Interview with Jason Holliday aka Aaron Payne, house boy, would be cabaret performer, and self proclaimed hustler giving one man's gin-soaked pill-popped, view of what it was like to be ... See full summary »
Essential, integral experimental work from the late 1950s is an incredible dance of montage and super-imposition starring none other than New York City's various bridges, transforming them ... See full summary »
Following the disappearance of his wife, a man finds himself on a dark and twisted trail of discovery through the labyrinthine halls of his apartment building. Led on a wild goose chase by ... See full summary »
On September 27, 1810, the French troops commanded by Marshal Massena, were defeated in the Serra do Buçaco by the Anglo-Portuguese army of general Wellington. Despite the victory, ... See full summary »
Filmmaker Shirley Clarke ("The Connection") directs this powerful, stark semi-documentary look at the horrors of Harlem ghetto slum life filled with drugs, violence, human misery, and a ... See full summary »
Revealing portrait of the controversial jazz player
40 years on, the jury is still out on Ornette Coleman. His "harmolodic" theory was/is one of the foundations of the free jazz movement. His original quartet (with Don Cherry, Charlie Haden and Billy Higgins) was the scourge of the jazz world in the late 1950's... and even today the revolutionary sax player is still a hot topic for debate.
I am not schooled enough in music theory to properly explain free jazz to those who may not know the term, but the best attempt I can say is that free jazz players ignore melody and seem to play in one long line of sound, rather than playing off of each other. (Hope that makes sense...)
Anyhow, there haven't been many films made on free jazz, but of the few I've seen, Shirley Clarke's documentary on Coleman is by far the most thorough in terms of explaining the revolutionary sense of the music. Although I like free jazz, I prefer Cecil Taylor, Art Ensemble of Chicago or Pharoah Sanders to Coleman. He was instrumental in giving voice to this strain of music, but still I think his sound is one of the least interesting of the movement. But that's just my subjective response to the man. The beauty of ORNETTE: MADE IN America is that it doesn't try to change one's mind about him. It is however a fascinating study of a figure who really sacrificed a lot for his unique voice.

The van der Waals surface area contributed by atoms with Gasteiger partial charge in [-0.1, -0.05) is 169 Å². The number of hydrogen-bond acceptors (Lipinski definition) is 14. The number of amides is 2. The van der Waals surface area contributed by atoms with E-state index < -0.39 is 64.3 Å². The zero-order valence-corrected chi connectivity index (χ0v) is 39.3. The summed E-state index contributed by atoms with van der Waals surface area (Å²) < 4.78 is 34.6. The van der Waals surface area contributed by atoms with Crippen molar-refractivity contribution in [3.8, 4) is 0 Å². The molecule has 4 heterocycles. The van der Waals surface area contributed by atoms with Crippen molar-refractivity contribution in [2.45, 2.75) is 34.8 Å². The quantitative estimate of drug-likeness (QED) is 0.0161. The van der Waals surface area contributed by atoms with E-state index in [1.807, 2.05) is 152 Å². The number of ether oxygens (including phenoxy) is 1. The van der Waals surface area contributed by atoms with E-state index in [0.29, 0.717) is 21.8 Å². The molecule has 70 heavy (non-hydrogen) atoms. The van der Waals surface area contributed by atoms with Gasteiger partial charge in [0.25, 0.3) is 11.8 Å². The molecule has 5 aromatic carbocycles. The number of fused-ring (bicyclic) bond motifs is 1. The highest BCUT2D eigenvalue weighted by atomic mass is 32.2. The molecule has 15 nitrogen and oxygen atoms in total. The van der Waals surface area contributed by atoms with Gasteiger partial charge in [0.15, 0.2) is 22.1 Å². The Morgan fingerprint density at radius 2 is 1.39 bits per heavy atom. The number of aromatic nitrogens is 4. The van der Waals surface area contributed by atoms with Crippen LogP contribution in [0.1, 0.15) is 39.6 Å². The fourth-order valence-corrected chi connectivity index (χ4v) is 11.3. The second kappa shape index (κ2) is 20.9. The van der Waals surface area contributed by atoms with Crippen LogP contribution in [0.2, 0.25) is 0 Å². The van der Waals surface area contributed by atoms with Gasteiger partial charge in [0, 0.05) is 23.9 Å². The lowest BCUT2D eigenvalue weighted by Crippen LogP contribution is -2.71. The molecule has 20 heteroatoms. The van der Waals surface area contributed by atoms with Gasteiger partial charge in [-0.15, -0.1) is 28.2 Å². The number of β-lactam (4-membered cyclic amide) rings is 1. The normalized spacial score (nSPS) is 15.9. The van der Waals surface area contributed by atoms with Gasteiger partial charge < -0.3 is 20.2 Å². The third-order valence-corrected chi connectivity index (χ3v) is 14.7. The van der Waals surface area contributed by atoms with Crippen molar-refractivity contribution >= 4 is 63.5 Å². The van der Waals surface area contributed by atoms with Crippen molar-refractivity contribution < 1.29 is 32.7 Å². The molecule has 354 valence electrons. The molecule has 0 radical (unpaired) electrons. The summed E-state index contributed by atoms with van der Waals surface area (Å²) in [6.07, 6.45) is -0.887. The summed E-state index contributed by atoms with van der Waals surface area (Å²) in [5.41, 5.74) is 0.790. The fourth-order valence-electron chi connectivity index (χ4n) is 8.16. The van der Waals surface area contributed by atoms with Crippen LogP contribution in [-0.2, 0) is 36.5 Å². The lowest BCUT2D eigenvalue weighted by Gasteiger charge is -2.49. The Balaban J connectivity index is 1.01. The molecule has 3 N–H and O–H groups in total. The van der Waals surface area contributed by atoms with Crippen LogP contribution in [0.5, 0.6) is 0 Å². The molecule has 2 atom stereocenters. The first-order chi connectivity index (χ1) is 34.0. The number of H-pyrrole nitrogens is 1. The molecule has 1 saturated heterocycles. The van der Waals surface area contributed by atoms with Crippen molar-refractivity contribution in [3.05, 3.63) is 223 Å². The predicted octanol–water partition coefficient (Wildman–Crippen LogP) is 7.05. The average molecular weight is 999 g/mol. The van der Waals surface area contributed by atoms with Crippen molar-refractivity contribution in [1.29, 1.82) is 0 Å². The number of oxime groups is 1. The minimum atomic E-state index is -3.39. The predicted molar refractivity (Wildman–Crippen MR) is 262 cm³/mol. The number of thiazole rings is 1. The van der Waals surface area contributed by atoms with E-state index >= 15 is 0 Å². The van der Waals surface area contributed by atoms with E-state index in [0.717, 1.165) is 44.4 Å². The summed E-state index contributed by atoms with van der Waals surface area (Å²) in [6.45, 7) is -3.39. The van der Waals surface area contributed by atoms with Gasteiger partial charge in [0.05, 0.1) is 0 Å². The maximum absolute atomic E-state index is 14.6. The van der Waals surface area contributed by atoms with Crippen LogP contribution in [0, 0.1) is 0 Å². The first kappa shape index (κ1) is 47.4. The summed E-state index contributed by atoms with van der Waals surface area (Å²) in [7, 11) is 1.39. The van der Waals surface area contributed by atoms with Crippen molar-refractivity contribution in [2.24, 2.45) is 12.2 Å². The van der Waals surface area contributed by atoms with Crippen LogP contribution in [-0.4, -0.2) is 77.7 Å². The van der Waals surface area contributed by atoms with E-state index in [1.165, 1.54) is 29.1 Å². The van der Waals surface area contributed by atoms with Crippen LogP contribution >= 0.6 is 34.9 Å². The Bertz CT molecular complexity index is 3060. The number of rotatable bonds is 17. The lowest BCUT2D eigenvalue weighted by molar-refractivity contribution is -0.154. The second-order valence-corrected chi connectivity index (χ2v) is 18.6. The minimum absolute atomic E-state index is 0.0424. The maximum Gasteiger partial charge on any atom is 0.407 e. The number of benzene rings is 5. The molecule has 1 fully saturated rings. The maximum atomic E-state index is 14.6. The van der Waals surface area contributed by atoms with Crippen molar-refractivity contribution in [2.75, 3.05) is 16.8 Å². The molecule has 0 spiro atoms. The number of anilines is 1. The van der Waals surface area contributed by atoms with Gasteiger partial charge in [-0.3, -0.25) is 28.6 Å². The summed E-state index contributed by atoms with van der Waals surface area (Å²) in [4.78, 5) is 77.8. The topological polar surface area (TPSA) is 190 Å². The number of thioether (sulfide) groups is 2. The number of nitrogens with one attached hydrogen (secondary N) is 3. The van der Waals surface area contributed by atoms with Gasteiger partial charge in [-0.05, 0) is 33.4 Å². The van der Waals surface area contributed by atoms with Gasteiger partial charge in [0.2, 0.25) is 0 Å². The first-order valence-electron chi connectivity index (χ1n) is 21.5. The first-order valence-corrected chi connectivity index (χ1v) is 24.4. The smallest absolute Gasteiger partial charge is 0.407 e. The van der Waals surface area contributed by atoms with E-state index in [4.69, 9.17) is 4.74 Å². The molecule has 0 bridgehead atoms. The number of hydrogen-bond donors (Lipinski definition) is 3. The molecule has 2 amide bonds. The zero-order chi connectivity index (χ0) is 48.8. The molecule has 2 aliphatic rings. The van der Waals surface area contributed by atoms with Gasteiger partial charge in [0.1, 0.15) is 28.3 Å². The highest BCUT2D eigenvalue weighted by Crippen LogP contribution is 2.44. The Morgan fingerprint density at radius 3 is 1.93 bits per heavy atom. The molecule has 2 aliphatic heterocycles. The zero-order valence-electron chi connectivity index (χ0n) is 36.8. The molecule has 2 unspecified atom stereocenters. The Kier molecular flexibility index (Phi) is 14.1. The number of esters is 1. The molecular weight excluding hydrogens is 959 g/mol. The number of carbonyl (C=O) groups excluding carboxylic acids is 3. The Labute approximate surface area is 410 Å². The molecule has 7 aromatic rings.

The film opens in the present tense with his band Prime Time (which adapted his theories to jazz fusion)- and it is ironically amusing seeing him play before a black-tie crowd in his native Texas. Yes, Coleman has come home again.... and to open arms, however this warm greeting was hard won. In Coleman's own words, the sudden appreciation of his work is this: "I guess if you live long enough, you get to be an elder statesman."
It is enough to see Coleman practice his music in one of the most unholy places in Urbana (an abandoned building often populated by addicts and knife-wielding crazies)- fittingly working on outlaw music among other societal outcasts. However, this film pushes Ornette's legacy even further-- he often comes across as some kind of pop icon or superhero (as best exemplified by the cartoonish image of his likeness flying across a starry backdrop)- while he may be more mainstream than ever, this silly bit pushes it a little too far.
Sadly, ORNETTE MADE IN America is not widely available. My one and only screening of this in 2001 at Toronto's Cinematheque was made available by a film print which came and went under the arm of someone from New York the same day. It is a revealing, complex and somewhat moving portrait of a person who stands by his art regardless of its interpretation.
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